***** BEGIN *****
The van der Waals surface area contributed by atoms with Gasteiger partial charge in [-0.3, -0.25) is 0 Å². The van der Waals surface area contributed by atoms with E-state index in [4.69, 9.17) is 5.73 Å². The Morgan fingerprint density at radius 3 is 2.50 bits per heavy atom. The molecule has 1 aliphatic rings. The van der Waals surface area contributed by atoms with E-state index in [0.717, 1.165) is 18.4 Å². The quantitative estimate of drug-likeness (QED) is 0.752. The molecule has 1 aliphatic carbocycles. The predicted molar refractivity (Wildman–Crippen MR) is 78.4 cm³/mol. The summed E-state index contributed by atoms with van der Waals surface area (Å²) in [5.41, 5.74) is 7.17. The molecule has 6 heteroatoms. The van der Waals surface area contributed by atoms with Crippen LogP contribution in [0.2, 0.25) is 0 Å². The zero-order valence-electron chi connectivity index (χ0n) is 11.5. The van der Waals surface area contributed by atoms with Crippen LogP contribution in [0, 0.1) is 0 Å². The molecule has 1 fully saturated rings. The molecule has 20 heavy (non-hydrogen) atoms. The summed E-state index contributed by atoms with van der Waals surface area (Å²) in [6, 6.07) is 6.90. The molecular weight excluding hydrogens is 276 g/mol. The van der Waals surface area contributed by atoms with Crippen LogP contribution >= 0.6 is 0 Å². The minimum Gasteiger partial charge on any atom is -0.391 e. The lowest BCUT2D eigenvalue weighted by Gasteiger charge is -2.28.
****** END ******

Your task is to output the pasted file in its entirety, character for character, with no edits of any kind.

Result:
The van der Waals surface area contributed by atoms with Gasteiger partial charge in [-0.3, -0.25) is 0 Å². The van der Waals surface area contributed by atoms with E-state index in [4.69, 9.17) is 5.73 Å². The Morgan fingerprint density at radius 3 is 2.50 bits per heavy atom. The molecule has 1 aliphatic rings. The van der Waals surface area contributed by atoms with E-state index in [0.717, 1.165) is 18.4 Å². The quantitative estimate of drug-likeness (QED) is 0.752. The molecule has 1 aliphatic carbocycles. The predicted molar refractivity (Wildman–Crippen MR) is 78.4 cm³/mol. The summed E-state index contributed by atoms with van der Waals surface area (Å²) in [5.41, 5.74) is 7.17. The molecule has 6 heteroatoms. The van der Waals surface area contributed by atoms with Crippen LogP contribution in [0.2, 0.25) is 0 Å². The zero-order valence-electron chi connectivity index (χ0n) is 11.5. The van der Waals surface area contributed by atoms with Crippen LogP contribution in [0, 0.1) is 0 Å². The molecule has 1 fully saturated rings. The molecule has 20 heavy (non-hydrogen) atoms. The summed E-state index contributed by atoms with van der Waals surface area (Å²) in [6, 6.07) is 6.90. The molecular weight excluding hydrogens is 276 g/mol. The van der Waals surface area contributed by atoms with Crippen LogP contribution >= 0.6 is 0 Å². The minimum Gasteiger partial charge on any atom is -0.391 e. The lowest BCUT2D eigenvalue weighted by Gasteiger charge is -2.28.